77 US 421 Campbell v. Wilcox
77 U.S. 421
19 L.Ed. 973
10 Wall. 421
December Term, 1870
ERROR to the Circuit Court for the Southern District of Ohio.
A statute of July 13th, 1866,1 enacts, that any person who shall accept, negotiate, or pay, or cause to be accepted, negotiated, or paid, any promissory note, without the same being duly stamped, or having an adhesive stamp for denoting the tax chargeable thereon, and cancelled, &c., 'with intent to evade the provisions of the act,' shall forfeit $50, and that such instrument or note 'not being stamped according to law, shall be deemed invalid and of no effect.' A mode is provided in the act by which instruments may be stamped after being issued.
These provisions being in force, Wilcox sued A. &. L. Campbell in the court below, declaring upon four promissory notes of theirs, dated 4th August, 1866. The declaration contained the usual averments according to the established precedents in such cases, but did not aver that the notes were stamped as required by the act of Congress, either at their date or at any subsequent time. The defendants demurred generally. The demurrer was overruled, and they pleaded to the merits. The case being submitted by consent to the court without the intervention of a jury, judgment was given in favor of the plaintiffs for $10,805 On error the only question was on the demurrer.
Mr. Stanbery, for the plaintiff in error:
The English precedents of declaration upon instruments subject to stamp duties, do not indeed contain an averment that they were stamped at their date, or at any subsequent time, but they are not in point, for the want of a stamp does not in England invalidate the instrument, but only excludes it from being used in evidence until stamped. Our statutes declare the unstamped instrument invalid until a stamp is affixed by an application to an internal revenue officer. If the stamp is necessary to give validity to the instrument, it would seem that the declaration should aver that the note was stamped.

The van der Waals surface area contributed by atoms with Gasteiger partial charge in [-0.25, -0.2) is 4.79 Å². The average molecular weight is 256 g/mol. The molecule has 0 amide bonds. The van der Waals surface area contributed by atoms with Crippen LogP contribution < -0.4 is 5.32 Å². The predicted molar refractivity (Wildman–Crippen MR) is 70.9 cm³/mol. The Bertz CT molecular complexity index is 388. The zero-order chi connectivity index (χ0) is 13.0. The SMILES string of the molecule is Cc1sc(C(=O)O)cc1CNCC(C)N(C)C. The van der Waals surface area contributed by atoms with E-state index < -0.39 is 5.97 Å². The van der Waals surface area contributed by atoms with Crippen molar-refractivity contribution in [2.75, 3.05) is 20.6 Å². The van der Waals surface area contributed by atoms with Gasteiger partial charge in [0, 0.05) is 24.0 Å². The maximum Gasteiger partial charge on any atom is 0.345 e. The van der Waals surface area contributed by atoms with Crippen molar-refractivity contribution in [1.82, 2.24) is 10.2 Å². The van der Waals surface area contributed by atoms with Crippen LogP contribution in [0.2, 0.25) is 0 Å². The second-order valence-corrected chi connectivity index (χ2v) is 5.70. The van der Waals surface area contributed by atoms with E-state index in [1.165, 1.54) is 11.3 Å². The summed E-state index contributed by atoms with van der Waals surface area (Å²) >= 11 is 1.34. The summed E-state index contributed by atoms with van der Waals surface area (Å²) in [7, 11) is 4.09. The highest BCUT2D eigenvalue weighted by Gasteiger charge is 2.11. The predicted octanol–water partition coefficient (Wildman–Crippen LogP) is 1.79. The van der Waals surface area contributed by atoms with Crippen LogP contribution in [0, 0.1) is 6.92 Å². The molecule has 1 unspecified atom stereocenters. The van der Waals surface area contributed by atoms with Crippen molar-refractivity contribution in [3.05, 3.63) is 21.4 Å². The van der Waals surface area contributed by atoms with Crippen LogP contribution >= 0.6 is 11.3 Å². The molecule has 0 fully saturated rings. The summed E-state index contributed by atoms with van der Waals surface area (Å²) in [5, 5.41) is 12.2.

Mr. W. Cornell, contra.
Mr. Justice FIELD delivered the opinion of the court.
The only question in this case arises upon the demurrer to the declaration. The action is upon four promissory notes of the defendants, and the declaration contains the usual averments according to the established precedents in such cases, but does not aver that the notes were stamped as required by the act of Congress, either at their date or at any subsequent time. The demurrer is general, that the declaration does not set forth facts sufficient in law to constitute a good cause of action; but the omission of an averment, in the particular mentioned, constitutes the special ground of objection presented in the brief of counsel.
To the objection there are several answers. In the first place, the act of Congress which requires promissory notes and other instruments to be stamped, only declares that they 'shall be deemed invalid and of no effect' when the stamp is omitted 'with intent to evade the provisions' of the act—that is, with intent to defraud the government of the stamp duty. It is a fraudulent and not an accidental omission at which the penalty of the statute is levied. Such fraudulent omission, if available at all to the maker of the note, can only be set up by special plea or urged on the trial. It cannot be taken advantage of on demurrer.
In the second place, if a stamp were essential to the validity of paper of this kind, the avernment in the declaration that the defendants had made and delivered to the plaintiff their promissory notes, would imply that the instruments were at the time in the form and condition required by law. It has been held that in a declaration upon a contract, some memorandum of which, under the statute of frauds, must be in writing, a compliance with the requisition of the statute is implied in the averment that the contract was made, and that such compliance need not be specifically stated, although it must be proved if denied by the defendant. So in this case the existence of a stamp upon the notes, as in the case stated, the existence of a writing, is a matter of evidence and not of pleading.2
In the third place, the filing of a plea to the merits after the demurrer was overruled, operated as a waiver of the demurrer. The pleading was thus abandoned, and ceased thenceforth to be a part of the record.3
The defence is without merit, and the writ of error appears to us to have been prosecuted merely for delay. The judgment will therefore be
AFFIRMED WITH TEN PER CENT. DAMAGES.